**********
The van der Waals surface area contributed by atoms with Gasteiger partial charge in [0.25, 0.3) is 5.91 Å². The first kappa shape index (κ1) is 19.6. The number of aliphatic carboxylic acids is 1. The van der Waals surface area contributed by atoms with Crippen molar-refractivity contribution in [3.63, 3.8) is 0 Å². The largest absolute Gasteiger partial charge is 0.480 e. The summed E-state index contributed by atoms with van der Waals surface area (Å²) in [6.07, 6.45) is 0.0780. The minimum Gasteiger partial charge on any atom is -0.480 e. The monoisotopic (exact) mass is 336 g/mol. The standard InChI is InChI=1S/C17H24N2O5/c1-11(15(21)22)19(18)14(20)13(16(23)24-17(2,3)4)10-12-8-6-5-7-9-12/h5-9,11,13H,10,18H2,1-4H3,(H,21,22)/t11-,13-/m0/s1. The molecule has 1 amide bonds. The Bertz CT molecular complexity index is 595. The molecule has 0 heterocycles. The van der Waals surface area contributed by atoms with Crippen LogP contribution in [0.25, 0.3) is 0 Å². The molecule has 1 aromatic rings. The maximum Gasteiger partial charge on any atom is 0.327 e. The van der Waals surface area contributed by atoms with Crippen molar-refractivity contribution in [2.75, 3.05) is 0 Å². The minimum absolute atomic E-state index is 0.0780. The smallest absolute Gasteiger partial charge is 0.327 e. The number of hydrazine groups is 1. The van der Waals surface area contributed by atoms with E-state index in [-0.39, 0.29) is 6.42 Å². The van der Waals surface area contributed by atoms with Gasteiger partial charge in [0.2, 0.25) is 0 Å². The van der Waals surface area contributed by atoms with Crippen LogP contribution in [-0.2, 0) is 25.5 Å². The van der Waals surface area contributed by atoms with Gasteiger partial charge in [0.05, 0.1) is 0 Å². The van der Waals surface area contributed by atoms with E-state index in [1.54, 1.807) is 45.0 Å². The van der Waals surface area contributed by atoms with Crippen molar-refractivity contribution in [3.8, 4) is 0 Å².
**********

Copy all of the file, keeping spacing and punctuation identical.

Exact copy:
The van der Waals surface area contributed by atoms with Gasteiger partial charge in [0.25, 0.3) is 5.91 Å². The first kappa shape index (κ1) is 19.6. The number of aliphatic carboxylic acids is 1. The van der Waals surface area contributed by atoms with Crippen molar-refractivity contribution in [3.63, 3.8) is 0 Å². The largest absolute Gasteiger partial charge is 0.480 e. The summed E-state index contributed by atoms with van der Waals surface area (Å²) in [6.07, 6.45) is 0.0780. The minimum Gasteiger partial charge on any atom is -0.480 e. The monoisotopic (exact) mass is 336 g/mol. The standard InChI is InChI=1S/C17H24N2O5/c1-11(15(21)22)19(18)14(20)13(16(23)24-17(2,3)4)10-12-8-6-5-7-9-12/h5-9,11,13H,10,18H2,1-4H3,(H,21,22)/t11-,13-/m0/s1. The molecule has 1 amide bonds. The Bertz CT molecular complexity index is 595. The molecule has 0 heterocycles. The van der Waals surface area contributed by atoms with Crippen LogP contribution in [0.25, 0.3) is 0 Å². The molecule has 1 aromatic rings. The maximum Gasteiger partial charge on any atom is 0.327 e. The van der Waals surface area contributed by atoms with Crippen molar-refractivity contribution in [2.75, 3.05) is 0 Å². The minimum absolute atomic E-state index is 0.0780. The smallest absolute Gasteiger partial charge is 0.327 e. The number of hydrazine groups is 1. The van der Waals surface area contributed by atoms with E-state index in [-0.39, 0.29) is 6.42 Å². The van der Waals surface area contributed by atoms with Gasteiger partial charge in [0.2, 0.25) is 0 Å². The van der Waals surface area contributed by atoms with Crippen LogP contribution in [-0.2, 0) is 25.5 Å². The van der Waals surface area contributed by atoms with Gasteiger partial charge in [0.05, 0.1) is 0 Å². The van der Waals surface area contributed by atoms with E-state index in [1.54, 1.807) is 45.0 Å². The van der Waals surface area contributed by atoms with Crippen molar-refractivity contribution in [3.8, 4) is 0 Å².